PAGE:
Bitcoin, Cryptocurrency And Blockchain News

How The Proposed NASDAQ Bitcoin Futures Differ From the CBOE and CME Offerings?

Envisaged to be more of an investment than a tracker product


NASDAQ to Launch its own Bitcoin Futures

American stock exchange NASDAQ (the National Association of Securities Dealers Automated Quotations) is anticipated to be the third to launch Bitcoin futures contracts. Over an interview, Adena Friedman, CEO NASDAQ, confirmed the company’s belief that digital currencies and cryptocurrencies will have a role in the global economy.

In 2017, we saw the CBOE (Chicago Board Options Exchange) and the CME (Chicago Mercantile Exchange) launch their variants of futures on the Bitcoin price on December 10th and December 17th, respectively. The markets expect NASDAQ to launch its own Bitcoin futures sometime during the second quarter of 2018.

Bitcoin Futures: How the NASDAQ Offering Would Differ From the Rest?

The NASDAQ offering is expected to differ from the CBOE and CME Bitcoin futures.

  1. The company is investigating the possibility of launching a total return future product instead of a tracking future product. In the words of Friedman, the product would be “more of an investment than a tracker.”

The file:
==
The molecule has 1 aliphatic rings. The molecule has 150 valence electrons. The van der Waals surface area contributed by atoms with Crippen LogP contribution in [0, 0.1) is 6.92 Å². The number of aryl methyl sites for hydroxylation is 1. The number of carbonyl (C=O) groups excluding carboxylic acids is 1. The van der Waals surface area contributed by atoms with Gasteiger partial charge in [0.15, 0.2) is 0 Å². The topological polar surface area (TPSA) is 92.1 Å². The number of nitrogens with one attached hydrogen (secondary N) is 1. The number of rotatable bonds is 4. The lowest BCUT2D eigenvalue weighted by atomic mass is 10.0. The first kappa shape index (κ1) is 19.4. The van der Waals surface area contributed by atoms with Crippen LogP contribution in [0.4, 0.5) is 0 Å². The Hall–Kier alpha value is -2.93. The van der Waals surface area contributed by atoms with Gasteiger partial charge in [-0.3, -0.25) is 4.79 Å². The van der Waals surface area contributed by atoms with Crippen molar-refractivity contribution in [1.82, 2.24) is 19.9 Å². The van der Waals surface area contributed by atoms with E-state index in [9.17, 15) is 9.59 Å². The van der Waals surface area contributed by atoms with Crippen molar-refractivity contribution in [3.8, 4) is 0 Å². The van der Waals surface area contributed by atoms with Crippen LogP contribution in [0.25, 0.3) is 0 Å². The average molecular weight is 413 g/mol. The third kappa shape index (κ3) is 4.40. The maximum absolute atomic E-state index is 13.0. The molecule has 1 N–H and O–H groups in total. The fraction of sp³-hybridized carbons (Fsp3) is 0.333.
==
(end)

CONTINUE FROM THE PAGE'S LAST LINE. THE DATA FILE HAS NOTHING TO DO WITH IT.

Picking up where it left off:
2. Unlike the CBOE and the CME, NASDAQ is expected to base its price off 50 Bitcoin sources from around the world. The CBOE Bitcoin (USD) futures contracts that are based on the Gemini auction price for Bitcoin in U.S. dollars. CME Bitcoin futures are based on the CME CF Bitcoin Reference Rate (BRR), which aggregates Bitcoin trading activity across four major Bitcoin spot exchanges; Bitstamp, GDAX, itBit, and Kraken.

What Happens if There Is a Hard Fork?

A NASDAQ official has made known that in case of a hard fork in the cryptocurrency, both sides of the fork would go on to the index for one day, and after that, the value of the other fork would be reinvested in Bitcoin and the value of the index would be adjusted.

The company’s final decision to launch the product still remains dependent on:

(a) Sufficient client demand

(b) Getting the right risk management protocols in place.

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